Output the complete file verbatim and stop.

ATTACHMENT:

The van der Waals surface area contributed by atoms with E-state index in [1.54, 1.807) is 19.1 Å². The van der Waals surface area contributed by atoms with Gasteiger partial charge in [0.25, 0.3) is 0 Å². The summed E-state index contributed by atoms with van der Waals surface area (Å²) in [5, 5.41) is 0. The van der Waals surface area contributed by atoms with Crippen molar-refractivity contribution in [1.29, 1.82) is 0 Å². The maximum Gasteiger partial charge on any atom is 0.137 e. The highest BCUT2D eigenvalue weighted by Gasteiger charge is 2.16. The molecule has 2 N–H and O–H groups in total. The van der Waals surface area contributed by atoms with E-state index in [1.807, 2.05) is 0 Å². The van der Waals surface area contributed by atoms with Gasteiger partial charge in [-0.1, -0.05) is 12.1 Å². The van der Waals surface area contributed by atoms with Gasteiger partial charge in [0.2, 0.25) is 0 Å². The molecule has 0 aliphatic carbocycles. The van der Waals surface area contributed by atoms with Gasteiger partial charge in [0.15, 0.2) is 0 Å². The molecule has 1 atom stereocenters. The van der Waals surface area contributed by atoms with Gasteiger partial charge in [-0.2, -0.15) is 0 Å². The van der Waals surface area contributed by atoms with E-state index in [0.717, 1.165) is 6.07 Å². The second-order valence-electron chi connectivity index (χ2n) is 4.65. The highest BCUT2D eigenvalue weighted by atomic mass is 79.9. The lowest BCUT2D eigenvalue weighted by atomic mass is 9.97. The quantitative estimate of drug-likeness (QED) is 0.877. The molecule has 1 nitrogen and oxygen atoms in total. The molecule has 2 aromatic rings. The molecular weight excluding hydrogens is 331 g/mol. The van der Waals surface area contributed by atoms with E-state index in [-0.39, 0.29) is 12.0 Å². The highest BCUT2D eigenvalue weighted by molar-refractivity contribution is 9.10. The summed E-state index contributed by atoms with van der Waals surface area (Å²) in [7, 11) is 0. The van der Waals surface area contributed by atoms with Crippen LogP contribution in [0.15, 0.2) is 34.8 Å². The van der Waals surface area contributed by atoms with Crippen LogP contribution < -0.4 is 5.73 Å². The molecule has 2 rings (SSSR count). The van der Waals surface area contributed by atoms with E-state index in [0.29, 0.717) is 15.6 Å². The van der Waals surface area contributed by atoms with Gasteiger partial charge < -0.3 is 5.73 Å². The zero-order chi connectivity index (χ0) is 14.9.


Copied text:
The van der Waals surface area contributed by atoms with E-state index in [1.54, 1.807) is 19.1 Å². The van der Waals surface area contributed by atoms with Gasteiger partial charge in [0.25, 0.3) is 0 Å². The summed E-state index contributed by atoms with van der Waals surface area (Å²) in [5, 5.41) is 0. The van der Waals surface area contributed by atoms with Crippen molar-refractivity contribution in [1.29, 1.82) is 0 Å². The maximum Gasteiger partial charge on any atom is 0.137 e. The highest BCUT2D eigenvalue weighted by Gasteiger charge is 2.16. The molecule has 2 N–H and O–H groups in total. The van der Waals surface area contributed by atoms with E-state index in [1.807, 2.05) is 0 Å². The van der Waals surface area contributed by atoms with Gasteiger partial charge in [-0.1, -0.05) is 12.1 Å². The van der Waals surface area contributed by atoms with Gasteiger partial charge in [0.2, 0.25) is 0 Å². The molecule has 0 aliphatic carbocycles. The van der Waals surface area contributed by atoms with Gasteiger partial charge in [0.15, 0.2) is 0 Å². The molecule has 1 atom stereocenters. The van der Waals surface area contributed by atoms with Gasteiger partial charge in [-0.2, -0.15) is 0 Å². The van der Waals surface area contributed by atoms with E-state index in [0.717, 1.165) is 6.07 Å². The second-order valence-electron chi connectivity index (χ2n) is 4.65. The highest BCUT2D eigenvalue weighted by atomic mass is 79.9. The lowest BCUT2D eigenvalue weighted by atomic mass is 9.97. The quantitative estimate of drug-likeness (QED) is 0.877. The molecule has 1 nitrogen and oxygen atoms in total. The molecule has 2 aromatic rings. The molecular weight excluding hydrogens is 331 g/mol. The van der Waals surface area contributed by atoms with E-state index in [-0.39, 0.29) is 12.0 Å². The highest BCUT2D eigenvalue weighted by molar-refractivity contribution is 9.10. The summed E-state index contributed by atoms with van der Waals surface area (Å²) in [7, 11) is 0. The van der Waals surface area contributed by atoms with Crippen LogP contribution in [0.15, 0.2) is 34.8 Å². The van der Waals surface area contributed by atoms with Crippen LogP contribution < -0.4 is 5.73 Å². The molecule has 2 rings (SSSR count). The van der Waals surface area contributed by atoms with E-state index in [0.29, 0.717) is 15.6 Å². The van der Waals surface area contributed by atoms with Gasteiger partial charge < -0.3 is 5.73 Å². The zero-order chi connectivity index (χ0) is 14.9.